Revisiting Vermont also reminded me how far I’ve come. As I mentioned in my old blog, I especially enjoyed living here, which make my initial relocation to Roswell somewhat difficult. While I knew my job in Roswell offered more professional opportunities, there was always a sense of pining for Vermont, if subconsciously. I didn’t regret relocating to New Mexico, but part of me always wondered how things would have turned out if I had managed to stay at Shelburne. During this recent visit, however, I didn’t feel that wistfulness, because I know that my professional, financial, and personal life is all the better for having left. Between being able to pay off my student loans, curating exhibitions such as Magical and Real, exploring the archive that would form that basis of my research here at William and Mary, and meeting Brandon, my life is richer for having left my comfort zone. Sharing my favorite places in Shelburne and Burlington with Brandon was a lot of fun, but I’m definitely glad I went to Roswell.

No trip to New England is complete without a picture with a giant lobster sculpture.

All in all, we both had a great time, and look forward to future adventures here together.

Staging the Space Between

May was a busy month for me in the conference realm. After taking a hiatus in 2018, I returned to presenting and networking with two wonderful sessions. Since I’ve already discussed the first conference, Making History Public(s), today I’ll talk about the second one, Staging the Space Between, 1914-1945, which took place at South Dakota State University between May 30-June 1.

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This session acts as the annual conference for the Space Between Society, an academic association that focuses on the art, literature, and culture of the interwar period. Whereas Making History Public(s) was geared exclusively toward graduate students, the presenters at the Space Between were a mixture of professors at different stages of their careers, as well as graduate students. The membership is also transnational, with participants hailing from the United States, Canada, and the United Kingdom. As a result, I was able to network with students and faculty alike, and share my ongoing research with professionals working both in and outside the United States.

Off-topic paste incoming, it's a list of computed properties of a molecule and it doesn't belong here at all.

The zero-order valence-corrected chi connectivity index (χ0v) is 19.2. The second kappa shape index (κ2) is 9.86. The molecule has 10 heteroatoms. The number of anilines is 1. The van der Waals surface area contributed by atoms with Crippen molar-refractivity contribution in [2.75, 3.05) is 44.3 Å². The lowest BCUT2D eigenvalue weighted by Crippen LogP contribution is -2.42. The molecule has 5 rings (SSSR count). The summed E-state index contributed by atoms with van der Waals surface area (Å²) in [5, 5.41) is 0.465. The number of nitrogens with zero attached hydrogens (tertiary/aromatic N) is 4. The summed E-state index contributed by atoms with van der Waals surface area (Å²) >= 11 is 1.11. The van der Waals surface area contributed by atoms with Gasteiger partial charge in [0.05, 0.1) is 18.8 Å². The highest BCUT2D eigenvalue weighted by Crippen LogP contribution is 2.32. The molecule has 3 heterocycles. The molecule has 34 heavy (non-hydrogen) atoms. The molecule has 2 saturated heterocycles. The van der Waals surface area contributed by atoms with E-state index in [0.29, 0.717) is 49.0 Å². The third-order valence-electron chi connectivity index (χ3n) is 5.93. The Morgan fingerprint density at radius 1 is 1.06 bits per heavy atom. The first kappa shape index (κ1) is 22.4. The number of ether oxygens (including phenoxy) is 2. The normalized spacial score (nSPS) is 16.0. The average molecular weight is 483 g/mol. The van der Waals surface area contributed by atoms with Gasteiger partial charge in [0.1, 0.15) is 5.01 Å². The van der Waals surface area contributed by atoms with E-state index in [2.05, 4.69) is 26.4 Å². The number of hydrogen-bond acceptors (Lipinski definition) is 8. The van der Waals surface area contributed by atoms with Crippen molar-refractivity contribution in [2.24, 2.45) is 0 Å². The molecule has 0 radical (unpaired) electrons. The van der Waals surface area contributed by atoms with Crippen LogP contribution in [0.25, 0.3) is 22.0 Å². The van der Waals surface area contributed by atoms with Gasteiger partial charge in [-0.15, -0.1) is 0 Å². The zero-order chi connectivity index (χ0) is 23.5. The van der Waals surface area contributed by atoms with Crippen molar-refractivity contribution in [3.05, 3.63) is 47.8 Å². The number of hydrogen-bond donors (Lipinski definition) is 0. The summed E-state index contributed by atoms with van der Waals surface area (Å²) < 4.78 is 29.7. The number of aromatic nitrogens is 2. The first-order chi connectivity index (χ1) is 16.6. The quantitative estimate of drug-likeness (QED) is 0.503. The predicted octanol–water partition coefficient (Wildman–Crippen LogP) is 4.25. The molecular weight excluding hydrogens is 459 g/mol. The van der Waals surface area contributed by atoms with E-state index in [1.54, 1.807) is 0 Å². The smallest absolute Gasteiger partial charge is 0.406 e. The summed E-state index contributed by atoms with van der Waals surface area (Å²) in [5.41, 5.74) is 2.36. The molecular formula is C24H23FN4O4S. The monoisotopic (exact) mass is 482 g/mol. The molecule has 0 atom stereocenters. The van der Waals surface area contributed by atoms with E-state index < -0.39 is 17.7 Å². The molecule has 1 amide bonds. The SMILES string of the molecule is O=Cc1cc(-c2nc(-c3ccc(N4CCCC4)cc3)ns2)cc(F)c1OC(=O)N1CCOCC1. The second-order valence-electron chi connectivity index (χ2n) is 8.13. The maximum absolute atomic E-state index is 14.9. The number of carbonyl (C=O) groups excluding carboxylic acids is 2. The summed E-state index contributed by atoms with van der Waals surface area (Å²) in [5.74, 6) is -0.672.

The theme of the conference was staging, literally and metaphorically. My paper focused on the Community Art Center Project as local and national space, with the Roswell Museum serving as my primary case study. I essentially presented a condensed version of the paper I wrote for my independent study, which focused on the tensions between the museum’s FAP staff and its local sponsors. For me, the Roswell Museum offers an excellent opportunity to explore the practical and conceptual challenges of implementing programs like the Community Art Center Project in places that already have their own conceptions of education and culture. It’s one thing to read about the educational initiatives of Holger Cahill and other FAP administrators, but it’s an entirely different matter to see how these ideas actually manifest in art centers, and more importantly, how people respond to them. To fit the conference theme, I argued that the Roswell Museum itself acted as a stage for the performance of different educational philosophies as manifested through exhibitions, classes, and special programs.